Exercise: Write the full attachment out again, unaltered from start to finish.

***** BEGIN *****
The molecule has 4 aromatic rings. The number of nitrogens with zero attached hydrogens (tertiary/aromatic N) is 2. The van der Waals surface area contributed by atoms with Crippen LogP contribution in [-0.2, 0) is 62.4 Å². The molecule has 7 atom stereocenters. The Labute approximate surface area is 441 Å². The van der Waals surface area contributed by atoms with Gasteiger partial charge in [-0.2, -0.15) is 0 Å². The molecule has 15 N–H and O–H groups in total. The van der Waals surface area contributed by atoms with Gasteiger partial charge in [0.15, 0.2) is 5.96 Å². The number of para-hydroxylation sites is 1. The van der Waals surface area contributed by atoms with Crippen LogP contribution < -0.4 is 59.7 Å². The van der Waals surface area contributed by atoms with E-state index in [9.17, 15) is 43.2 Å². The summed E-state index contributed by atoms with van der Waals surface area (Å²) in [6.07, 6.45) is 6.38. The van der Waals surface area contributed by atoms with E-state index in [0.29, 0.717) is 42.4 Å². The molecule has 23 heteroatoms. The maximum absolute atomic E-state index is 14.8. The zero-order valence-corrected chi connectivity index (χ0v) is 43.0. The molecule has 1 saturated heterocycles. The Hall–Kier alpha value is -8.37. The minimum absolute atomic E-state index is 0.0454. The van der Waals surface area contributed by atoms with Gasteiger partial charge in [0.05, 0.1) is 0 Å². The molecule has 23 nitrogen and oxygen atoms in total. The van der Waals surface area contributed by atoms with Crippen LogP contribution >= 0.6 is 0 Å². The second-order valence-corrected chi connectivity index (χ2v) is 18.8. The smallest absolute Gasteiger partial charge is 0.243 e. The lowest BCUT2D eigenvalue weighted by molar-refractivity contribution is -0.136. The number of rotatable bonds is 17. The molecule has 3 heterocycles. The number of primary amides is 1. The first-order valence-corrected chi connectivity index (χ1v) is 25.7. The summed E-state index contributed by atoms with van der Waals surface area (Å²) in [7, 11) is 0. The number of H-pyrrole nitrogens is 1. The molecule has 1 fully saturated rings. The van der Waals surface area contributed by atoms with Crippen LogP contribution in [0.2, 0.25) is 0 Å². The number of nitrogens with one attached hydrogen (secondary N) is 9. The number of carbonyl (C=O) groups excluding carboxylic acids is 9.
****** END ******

The molecule has 4 aromatic rings. The number of nitrogens with zero attached hydrogens (tertiary/aromatic N) is 2. The van der Waals surface area contributed by atoms with Crippen LogP contribution in [-0.2, 0) is 62.4 Å². The molecule has 7 atom stereocenters. The Labute approximate surface area is 441 Å². The van der Waals surface area contributed by atoms with Gasteiger partial charge in [-0.2, -0.15) is 0 Å². The molecule has 15 N–H and O–H groups in total. The van der Waals surface area contributed by atoms with Gasteiger partial charge in [0.15, 0.2) is 5.96 Å². The number of para-hydroxylation sites is 1. The van der Waals surface area contributed by atoms with Crippen LogP contribution < -0.4 is 59.7 Å². The van der Waals surface area contributed by atoms with E-state index in [9.17, 15) is 43.2 Å². The summed E-state index contributed by atoms with van der Waals surface area (Å²) in [6.07, 6.45) is 6.38. The van der Waals surface area contributed by atoms with E-state index in [0.29, 0.717) is 42.4 Å². The molecule has 23 heteroatoms. The maximum absolute atomic E-state index is 14.8. The zero-order valence-corrected chi connectivity index (χ0v) is 43.0. The molecule has 1 saturated heterocycles. The Hall–Kier alpha value is -8.37. The minimum absolute atomic E-state index is 0.0454. The van der Waals surface area contributed by atoms with Gasteiger partial charge in [0.05, 0.1) is 0 Å². The molecule has 23 nitrogen and oxygen atoms in total. The van der Waals surface area contributed by atoms with Crippen LogP contribution >= 0.6 is 0 Å². The second-order valence-corrected chi connectivity index (χ2v) is 18.8. The smallest absolute Gasteiger partial charge is 0.243 e. The lowest BCUT2D eigenvalue weighted by molar-refractivity contribution is -0.136. The number of rotatable bonds is 17. The molecule has 3 heterocycles. The number of primary amides is 1. The first-order valence-corrected chi connectivity index (χ1v) is 25.7. The summed E-state index contributed by atoms with van der Waals surface area (Å²) in [7, 11) is 0. The number of H-pyrrole nitrogens is 1. The molecule has 1 fully saturated rings. The van der Waals surface area contributed by atoms with Crippen LogP contribution in [0.2, 0.25) is 0 Å². The number of nitrogens with one attached hydrogen (secondary N) is 9. The number of carbonyl (C=O) groups excluding carboxylic acids is 9.